“If you have to say or do something controversial, aim so that people will hate that they love it and not love that they hate it.”
The immediate past governor of Imo State, Owelle Rochas Anayo Okorocha comes through as a man of controversy. What the 59-year-old former governor says and does, leaves controversy streaming his way, falling all over him like a waterfall. Perhaps, he enjoys the swing of it and all the delight it holds in anyway. And he can tell all about controversy’s many sheds and colours.
Between 2011, when Okorocha came to power in Imo State and now, things have not stayed the same for him. Rather, they keep changing and keep shifting – thus thrusting him on an overdrive.
Until 2011, Okorocha had remained at the fringes of sorts. Although he was seemingly active on the political turf, he never won any elections and never wielded any executive powers. But that later changed.
Okorocha, it would be recalled, contested the People’s Democratic Party (PDP) primary election to become the Imo State governor in 1999. But he was defeated by Chief Achike Udenwa who later became the governor. Later in 2003, Okorocha went on to compete in the primaries of the defunct All Nigeria’s People’s Party (ANPP) as president. Again, he lost.
Then like the average Nigerian politician, he turned nomadic, and had to change parties severally until 2011 when he ran in the Imo governorship election on the platform of the All Progressives Grand Alliance (APGA). He later won after the Independent National Electoral Commission (INEC) had declared the contest inconclusive. He was to serve in Imo for two terms of eight years.
Until Okorocha became a governor, not many in Imo knew him. Some at the grassroots only knew he ran the Rochas Foundation Inc. In their estimation, he was a philanthropist and flamboyant politician. But he blossomed politically when the Imo governorship pie fell in his palm. Only then was the real Rochas revealed.
Now, ask any Imo elder, Rochas’ reign in Imo came with a huge cost. It gruesomely destroyed the Imo Charter of Equity equation. It was a gentlemanly agreement which the elders made, enabling the three zones in the state – Imo North (Okigwe), Imo West (Orlu) and Imo South (Owerri) – to take their turns in producing a governor. It handed Orlu such disturbing advantage which they still enjoy.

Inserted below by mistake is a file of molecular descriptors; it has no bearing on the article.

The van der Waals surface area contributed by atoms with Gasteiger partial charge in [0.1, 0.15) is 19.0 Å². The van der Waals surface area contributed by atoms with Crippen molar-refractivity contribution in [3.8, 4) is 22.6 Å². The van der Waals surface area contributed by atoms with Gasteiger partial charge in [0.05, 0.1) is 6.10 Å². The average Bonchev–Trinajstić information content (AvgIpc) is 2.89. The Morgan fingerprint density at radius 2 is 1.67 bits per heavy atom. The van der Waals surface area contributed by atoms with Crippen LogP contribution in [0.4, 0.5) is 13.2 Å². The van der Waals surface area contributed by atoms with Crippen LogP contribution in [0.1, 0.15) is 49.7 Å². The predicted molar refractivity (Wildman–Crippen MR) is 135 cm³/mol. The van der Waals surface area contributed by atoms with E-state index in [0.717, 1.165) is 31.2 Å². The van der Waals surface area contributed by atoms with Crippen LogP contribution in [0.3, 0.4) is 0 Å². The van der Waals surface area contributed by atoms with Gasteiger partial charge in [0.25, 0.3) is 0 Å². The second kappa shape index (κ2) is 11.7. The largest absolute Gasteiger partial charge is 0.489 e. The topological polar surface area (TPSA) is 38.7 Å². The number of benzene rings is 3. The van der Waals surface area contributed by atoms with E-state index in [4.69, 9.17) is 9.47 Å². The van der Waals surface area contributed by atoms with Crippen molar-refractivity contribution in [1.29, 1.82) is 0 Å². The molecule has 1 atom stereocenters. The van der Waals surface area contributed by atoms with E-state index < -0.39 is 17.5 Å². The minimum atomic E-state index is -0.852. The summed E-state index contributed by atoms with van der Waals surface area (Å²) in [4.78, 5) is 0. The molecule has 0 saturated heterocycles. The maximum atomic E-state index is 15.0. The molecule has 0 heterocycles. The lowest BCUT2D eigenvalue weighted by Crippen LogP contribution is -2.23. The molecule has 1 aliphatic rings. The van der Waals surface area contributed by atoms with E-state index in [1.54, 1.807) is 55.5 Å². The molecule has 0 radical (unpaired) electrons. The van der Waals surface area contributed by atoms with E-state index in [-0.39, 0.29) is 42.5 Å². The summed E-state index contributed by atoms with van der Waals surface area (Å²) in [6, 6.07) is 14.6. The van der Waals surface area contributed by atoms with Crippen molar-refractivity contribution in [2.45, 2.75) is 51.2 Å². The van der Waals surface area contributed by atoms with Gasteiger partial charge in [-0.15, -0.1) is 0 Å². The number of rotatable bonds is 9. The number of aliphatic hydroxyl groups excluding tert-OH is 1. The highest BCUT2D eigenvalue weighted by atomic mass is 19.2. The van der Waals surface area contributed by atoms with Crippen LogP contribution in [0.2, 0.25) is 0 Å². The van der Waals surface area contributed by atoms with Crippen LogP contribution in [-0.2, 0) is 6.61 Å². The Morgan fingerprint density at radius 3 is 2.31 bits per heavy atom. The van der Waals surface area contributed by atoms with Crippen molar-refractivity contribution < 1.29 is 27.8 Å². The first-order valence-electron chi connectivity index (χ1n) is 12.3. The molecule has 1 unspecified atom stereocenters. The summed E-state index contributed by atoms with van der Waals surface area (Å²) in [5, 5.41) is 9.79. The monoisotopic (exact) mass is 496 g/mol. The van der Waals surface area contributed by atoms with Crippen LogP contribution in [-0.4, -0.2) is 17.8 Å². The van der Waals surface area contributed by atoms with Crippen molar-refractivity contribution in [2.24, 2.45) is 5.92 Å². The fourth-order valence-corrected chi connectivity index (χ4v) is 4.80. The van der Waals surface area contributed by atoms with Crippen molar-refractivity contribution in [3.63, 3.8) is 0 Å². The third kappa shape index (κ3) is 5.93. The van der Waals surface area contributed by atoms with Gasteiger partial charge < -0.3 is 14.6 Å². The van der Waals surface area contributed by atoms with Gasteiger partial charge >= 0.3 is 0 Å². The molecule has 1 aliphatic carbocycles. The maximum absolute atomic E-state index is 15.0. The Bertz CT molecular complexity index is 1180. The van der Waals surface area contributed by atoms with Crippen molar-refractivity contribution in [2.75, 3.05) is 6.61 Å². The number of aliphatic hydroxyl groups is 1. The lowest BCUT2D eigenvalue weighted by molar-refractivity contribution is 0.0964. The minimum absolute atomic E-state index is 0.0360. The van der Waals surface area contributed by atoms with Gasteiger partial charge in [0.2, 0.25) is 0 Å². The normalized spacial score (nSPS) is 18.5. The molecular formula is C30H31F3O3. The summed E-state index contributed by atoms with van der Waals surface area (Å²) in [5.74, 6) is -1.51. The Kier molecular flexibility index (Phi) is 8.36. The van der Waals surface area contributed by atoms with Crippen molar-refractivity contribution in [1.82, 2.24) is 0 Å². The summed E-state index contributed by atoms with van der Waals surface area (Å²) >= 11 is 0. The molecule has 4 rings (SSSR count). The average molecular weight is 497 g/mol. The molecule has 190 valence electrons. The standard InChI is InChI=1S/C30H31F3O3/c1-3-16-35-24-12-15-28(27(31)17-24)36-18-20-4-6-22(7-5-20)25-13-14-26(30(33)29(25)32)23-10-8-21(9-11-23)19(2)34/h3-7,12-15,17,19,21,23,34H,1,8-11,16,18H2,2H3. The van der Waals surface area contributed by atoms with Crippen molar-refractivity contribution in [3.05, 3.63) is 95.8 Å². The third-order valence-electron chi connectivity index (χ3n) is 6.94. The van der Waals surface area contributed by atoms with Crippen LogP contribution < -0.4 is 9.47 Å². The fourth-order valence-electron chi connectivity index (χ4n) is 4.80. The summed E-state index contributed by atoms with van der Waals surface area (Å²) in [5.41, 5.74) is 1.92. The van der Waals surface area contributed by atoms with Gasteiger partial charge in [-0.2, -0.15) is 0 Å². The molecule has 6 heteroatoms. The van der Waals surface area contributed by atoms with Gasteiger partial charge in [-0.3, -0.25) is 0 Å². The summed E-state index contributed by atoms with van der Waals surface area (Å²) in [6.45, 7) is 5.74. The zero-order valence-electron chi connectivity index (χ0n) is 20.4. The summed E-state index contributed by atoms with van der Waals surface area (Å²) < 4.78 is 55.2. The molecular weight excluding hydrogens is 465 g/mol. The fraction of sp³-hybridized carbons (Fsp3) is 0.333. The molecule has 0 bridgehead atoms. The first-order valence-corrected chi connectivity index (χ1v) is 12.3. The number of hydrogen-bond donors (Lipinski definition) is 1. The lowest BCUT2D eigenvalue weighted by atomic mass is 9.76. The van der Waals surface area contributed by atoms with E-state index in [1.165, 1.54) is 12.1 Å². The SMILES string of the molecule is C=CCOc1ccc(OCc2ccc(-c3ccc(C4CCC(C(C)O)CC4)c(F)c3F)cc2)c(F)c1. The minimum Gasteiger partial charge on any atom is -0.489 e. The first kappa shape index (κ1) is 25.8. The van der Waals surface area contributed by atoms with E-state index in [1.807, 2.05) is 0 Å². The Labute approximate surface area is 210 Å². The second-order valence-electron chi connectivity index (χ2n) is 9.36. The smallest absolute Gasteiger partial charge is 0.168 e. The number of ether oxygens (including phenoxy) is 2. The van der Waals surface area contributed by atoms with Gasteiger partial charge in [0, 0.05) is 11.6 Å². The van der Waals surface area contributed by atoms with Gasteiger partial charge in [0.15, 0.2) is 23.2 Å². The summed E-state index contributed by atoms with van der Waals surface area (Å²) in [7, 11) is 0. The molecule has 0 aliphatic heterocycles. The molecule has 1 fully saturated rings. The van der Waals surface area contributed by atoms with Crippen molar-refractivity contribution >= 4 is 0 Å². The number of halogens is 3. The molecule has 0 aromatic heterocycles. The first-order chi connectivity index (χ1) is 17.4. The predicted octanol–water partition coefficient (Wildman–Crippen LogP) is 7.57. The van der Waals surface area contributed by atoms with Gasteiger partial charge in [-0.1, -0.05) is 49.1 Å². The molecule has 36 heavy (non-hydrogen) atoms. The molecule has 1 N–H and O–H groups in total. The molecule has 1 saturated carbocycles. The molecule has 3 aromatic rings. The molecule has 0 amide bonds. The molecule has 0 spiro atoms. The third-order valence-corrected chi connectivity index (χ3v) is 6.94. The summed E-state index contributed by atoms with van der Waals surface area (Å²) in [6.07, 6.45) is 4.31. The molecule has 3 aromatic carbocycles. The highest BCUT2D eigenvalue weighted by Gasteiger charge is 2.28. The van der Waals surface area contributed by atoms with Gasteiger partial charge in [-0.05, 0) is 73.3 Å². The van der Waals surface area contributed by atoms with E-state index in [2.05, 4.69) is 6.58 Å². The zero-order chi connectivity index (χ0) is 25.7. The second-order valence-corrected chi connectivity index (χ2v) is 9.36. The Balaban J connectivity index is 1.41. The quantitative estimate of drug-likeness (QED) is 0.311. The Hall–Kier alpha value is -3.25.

After Chief Achike Udenwa who is from Orlu had done eight years, the pendulum swung to Okigwe. Ikedi Ohakim took the chance. But he had only done one term before the Okorocha default. The Okorocha coming further destroyed the charter following the emergency of Hope Uzodimma again by default; he was foisted on the state by the Supreme Court of Nigeria.
Indeed, the early days of ex-Governor Okorocha in office were replete with good beginnings. He did his best to curry the favour of the people. His relationship with the army of state civil servants was excellent. He got them with that popular call: “My people, my people!” And they roared back: “My governor my governor!”
Then down the road, it dawned on Okorocha that he might not go far with APGA. Re-election was right on his mind. Then his appetite for a grip on the grassroots grew. Pronto, he went on to conjure the unthinkable – the fourth tier of government. It was government of town unions that was nowhere in any law books. But he got away with it anyway.
Further down the road, a need to jump ship popped up. The present All Progressives Congress (APC) was then at its formative stage. That was how on March 2, 2013, Okorocha tore away from APGA and pitched his tent with APC, his new party. He was later rewarded with the chairmanship of APC Progressive Governors’ Forum.